Despite some changes, China's one-child family planning program remains a source of coercion, forced abortions, infanticide and perilously imbalanced boy-girl ratios, US State Department officials said. \nTestimony before the US House International Relations Committee on Tuesday focused on a Shanghai woman who, since her second pregnancy in the late 1980s, has been assigned to psychiatric wards, coerced into an abortion, and removed from her job. She is reportedly subject to torture in a labor camp. \nMao Hengfeng, said US Con-gressman Christopher Smith, "is the most egregious example of China's mistreatment of women who do not comply with China's draconian policies, but there are thousands of other victims." \nChina in the 1970s launched a one-child policy to slow the growth of its population, now at 1.3 billion. Couples who have unsanctioned children have been subject to heavy fines, job losses and forced sterilization. \nThere have been some modifications, allowing second children for ethnic populations and rural families whose first child is a girl. In 2002, under strong US pressure, Beijing enacted a law aimed at standardizing birth-control policies and reducing corruption and coercion. \nArthur Dewey, the US State Department assistant secretary for population, refugees and migration, said there were some encouraging signs that China "may be beginning to understand that its coercive birth-planning regime has had extremely negative social, economic and human rights consequences for the nation." \nDewey added, however, that "China's birth-planning law and policies retain harshly coercive elements in law and practice." \nAmong those effects have been female infanticide in rural areas where there is a strong desire for male heirs, imbalances in the sex ratio that has been estimated to be as much as 122 boys for every 100 girls, soaring rates of female suicide, and human trafficking. \n"The one-child policy is the most pervasive source of human-rights violations in China today," said Harry Wu, a human-rights activist who spent 19 years in the Chinese labor camp system. \nWu cited a 2003 document from an area of southern Guangdong Province where party secretaries and village heads were told their salaries would be cut in half if, in a 35-day period, they did not reach a goal of sterilizing 1,369 people, fitting 818 with IUDs and carrying out 163 abortions. \nThe case of Mao, said Michael Kozak, the State Department's acting assistant secretary for democracy, human rights and labor, highlights four serious abuses in the Chinese system: Coercive family planning, continued use of "re-education through labor" camps, forced incarceration in psychiatric hospitals and torture. \n"Mao's case is an example of what can and does go wrong in China," Kozak said. \nMao, who had twins in 1987, was confined to a psychiatric ward for six days in 1989 after another pregnancy sparked a fight with her work unit. She was fired from her job after protesting her treatment despite agreeing to abort another pregnancy, was sent back to a psychiatric hospital where she said she was tortured, and last April was given an 18-month sentence in a labor camp. \nSmith, a leading critic of China's human rights and abortion record, said he was "very fearful that the torture may lead to her death." \nUS President George W. Bush's administration, in addition to pressing the Chinese on human-rights issues, has for the last three years barred US funds for the UN Population Fund, charging that the UNFPA's support of China's population planning programs allows China to implement its policies of coercive abortion.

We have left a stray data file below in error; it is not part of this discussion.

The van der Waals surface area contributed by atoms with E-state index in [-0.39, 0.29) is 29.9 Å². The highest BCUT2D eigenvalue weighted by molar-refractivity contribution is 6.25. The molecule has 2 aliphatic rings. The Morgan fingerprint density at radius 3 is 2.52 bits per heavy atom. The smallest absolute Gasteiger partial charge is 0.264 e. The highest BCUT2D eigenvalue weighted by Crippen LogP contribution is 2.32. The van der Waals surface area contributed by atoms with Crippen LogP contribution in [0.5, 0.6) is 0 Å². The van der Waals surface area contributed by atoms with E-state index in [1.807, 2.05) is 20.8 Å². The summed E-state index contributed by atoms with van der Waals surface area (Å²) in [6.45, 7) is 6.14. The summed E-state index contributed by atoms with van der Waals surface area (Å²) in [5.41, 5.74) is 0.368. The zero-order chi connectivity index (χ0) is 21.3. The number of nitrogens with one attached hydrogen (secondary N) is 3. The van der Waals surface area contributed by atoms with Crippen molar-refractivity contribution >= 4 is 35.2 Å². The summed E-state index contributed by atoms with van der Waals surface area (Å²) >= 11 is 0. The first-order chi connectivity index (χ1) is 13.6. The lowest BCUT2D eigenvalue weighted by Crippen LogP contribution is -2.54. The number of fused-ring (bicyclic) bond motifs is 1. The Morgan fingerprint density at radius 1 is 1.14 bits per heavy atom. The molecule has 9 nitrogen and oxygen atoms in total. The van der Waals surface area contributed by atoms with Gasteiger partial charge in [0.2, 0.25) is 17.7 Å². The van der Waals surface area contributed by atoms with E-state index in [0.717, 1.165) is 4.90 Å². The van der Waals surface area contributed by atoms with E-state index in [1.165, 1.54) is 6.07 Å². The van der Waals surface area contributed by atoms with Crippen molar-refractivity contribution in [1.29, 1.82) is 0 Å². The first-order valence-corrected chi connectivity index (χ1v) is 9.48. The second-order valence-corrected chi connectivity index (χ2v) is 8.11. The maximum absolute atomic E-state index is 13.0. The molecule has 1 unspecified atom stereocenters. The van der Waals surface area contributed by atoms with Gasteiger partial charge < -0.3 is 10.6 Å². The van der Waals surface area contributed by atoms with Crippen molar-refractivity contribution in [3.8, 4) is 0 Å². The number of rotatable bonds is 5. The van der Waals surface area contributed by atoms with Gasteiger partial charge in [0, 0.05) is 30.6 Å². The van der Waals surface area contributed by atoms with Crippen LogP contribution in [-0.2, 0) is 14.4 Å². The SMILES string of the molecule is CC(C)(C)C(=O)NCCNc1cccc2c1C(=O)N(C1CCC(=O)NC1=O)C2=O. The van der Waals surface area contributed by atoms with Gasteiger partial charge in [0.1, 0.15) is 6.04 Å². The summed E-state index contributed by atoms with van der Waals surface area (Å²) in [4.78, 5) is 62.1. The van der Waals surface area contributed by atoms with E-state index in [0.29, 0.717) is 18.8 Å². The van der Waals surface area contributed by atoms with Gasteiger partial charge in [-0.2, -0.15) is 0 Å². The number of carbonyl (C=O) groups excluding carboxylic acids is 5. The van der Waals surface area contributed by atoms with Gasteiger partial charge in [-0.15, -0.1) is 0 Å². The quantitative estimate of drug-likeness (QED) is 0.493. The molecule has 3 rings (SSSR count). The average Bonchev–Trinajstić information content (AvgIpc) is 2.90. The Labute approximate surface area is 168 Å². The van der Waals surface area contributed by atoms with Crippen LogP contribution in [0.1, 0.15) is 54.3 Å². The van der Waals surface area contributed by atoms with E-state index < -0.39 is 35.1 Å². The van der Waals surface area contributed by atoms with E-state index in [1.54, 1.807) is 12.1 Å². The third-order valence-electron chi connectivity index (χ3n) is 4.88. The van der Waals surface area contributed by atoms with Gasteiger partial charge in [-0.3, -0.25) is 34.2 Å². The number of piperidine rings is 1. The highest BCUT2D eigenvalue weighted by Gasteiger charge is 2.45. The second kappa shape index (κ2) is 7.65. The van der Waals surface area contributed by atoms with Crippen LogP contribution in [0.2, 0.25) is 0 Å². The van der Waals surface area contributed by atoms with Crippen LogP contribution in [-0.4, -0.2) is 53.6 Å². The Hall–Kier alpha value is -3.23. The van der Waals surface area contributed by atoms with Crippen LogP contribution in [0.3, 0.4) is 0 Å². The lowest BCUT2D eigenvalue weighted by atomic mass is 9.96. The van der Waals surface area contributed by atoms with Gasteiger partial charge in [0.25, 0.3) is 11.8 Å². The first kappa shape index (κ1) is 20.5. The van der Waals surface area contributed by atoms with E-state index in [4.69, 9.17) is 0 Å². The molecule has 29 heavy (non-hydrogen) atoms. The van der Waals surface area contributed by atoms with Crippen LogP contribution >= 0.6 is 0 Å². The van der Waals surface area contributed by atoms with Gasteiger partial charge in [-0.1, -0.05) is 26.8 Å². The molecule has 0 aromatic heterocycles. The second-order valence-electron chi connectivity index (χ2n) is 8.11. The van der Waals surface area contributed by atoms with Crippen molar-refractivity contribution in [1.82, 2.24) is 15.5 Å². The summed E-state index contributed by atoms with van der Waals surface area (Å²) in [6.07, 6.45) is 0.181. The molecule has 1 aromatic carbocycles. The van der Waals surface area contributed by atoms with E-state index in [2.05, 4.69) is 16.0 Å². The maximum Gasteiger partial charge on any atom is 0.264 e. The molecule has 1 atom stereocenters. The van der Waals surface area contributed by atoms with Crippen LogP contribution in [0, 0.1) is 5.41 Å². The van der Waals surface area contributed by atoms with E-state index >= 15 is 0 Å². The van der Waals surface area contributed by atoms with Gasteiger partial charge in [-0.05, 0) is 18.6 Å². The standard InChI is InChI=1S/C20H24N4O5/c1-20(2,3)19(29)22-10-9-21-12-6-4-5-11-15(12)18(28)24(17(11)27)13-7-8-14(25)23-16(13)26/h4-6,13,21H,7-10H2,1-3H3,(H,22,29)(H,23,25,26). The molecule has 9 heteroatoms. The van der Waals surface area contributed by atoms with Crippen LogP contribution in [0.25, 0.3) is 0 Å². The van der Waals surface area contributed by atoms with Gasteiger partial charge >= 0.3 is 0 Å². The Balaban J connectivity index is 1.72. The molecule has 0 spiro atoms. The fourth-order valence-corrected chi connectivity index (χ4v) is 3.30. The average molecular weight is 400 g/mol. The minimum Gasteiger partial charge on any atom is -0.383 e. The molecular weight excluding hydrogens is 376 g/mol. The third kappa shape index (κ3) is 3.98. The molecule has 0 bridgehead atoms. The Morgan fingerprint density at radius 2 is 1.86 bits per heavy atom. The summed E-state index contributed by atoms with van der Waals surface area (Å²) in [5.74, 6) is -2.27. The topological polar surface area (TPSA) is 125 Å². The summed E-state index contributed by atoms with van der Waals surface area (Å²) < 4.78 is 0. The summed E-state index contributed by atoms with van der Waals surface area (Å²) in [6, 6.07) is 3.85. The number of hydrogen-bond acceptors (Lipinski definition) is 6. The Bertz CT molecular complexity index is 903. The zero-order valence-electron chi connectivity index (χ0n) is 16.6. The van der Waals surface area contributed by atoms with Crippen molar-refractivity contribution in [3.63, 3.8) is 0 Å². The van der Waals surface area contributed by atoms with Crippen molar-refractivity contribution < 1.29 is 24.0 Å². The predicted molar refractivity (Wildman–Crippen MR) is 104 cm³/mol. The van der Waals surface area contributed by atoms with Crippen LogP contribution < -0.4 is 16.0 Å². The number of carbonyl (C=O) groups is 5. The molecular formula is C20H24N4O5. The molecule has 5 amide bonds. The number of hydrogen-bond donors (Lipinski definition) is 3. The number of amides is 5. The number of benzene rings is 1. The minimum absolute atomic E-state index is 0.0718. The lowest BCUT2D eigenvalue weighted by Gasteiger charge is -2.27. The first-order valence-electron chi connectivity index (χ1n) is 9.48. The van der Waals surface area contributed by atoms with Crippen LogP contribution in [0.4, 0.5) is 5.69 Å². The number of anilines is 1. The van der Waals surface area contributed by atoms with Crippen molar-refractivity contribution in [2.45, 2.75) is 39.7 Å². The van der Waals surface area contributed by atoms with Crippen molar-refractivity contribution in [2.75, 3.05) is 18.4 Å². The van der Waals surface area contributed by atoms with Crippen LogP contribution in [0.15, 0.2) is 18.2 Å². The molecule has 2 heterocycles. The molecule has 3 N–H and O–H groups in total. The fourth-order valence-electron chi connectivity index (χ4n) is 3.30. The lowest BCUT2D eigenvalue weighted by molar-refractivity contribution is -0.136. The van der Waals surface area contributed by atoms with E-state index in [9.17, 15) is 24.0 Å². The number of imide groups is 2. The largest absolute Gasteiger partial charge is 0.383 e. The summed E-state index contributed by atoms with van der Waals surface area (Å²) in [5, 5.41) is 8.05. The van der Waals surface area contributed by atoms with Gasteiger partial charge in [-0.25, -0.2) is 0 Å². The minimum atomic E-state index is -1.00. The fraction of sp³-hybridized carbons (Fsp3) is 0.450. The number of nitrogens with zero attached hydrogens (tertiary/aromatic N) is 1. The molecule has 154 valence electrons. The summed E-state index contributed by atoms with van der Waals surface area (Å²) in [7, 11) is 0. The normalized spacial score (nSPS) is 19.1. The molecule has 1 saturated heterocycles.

921 EARTHQUAKE: The magnitude 7.3 quake left 2,456 people dead and 10,718 injured, while 53,661 houses were fully destroyed and 53,024 houses damaged The Central Weather Bureau yesterday received about 50,000 views on Facebook after it posted the data that it collected on Sept. 21, 1999, when the nation was devastated by a magnitude 7.3 earthquake. The data showed that the 921 Earthquake hit the nation at 1:47am, with the epicenter being 7km southwest of the bureau’s quake detection center in Nantou County’s Yuchi Township (魚池) at a depth of 8km. The quake left 2,456 people dead and 10,718 injured, while 53,661 houses were fully destroyed and 53,024 houses damaged, with the cost of the damage estimated at NT$300 billion (US$10.8 billion at the current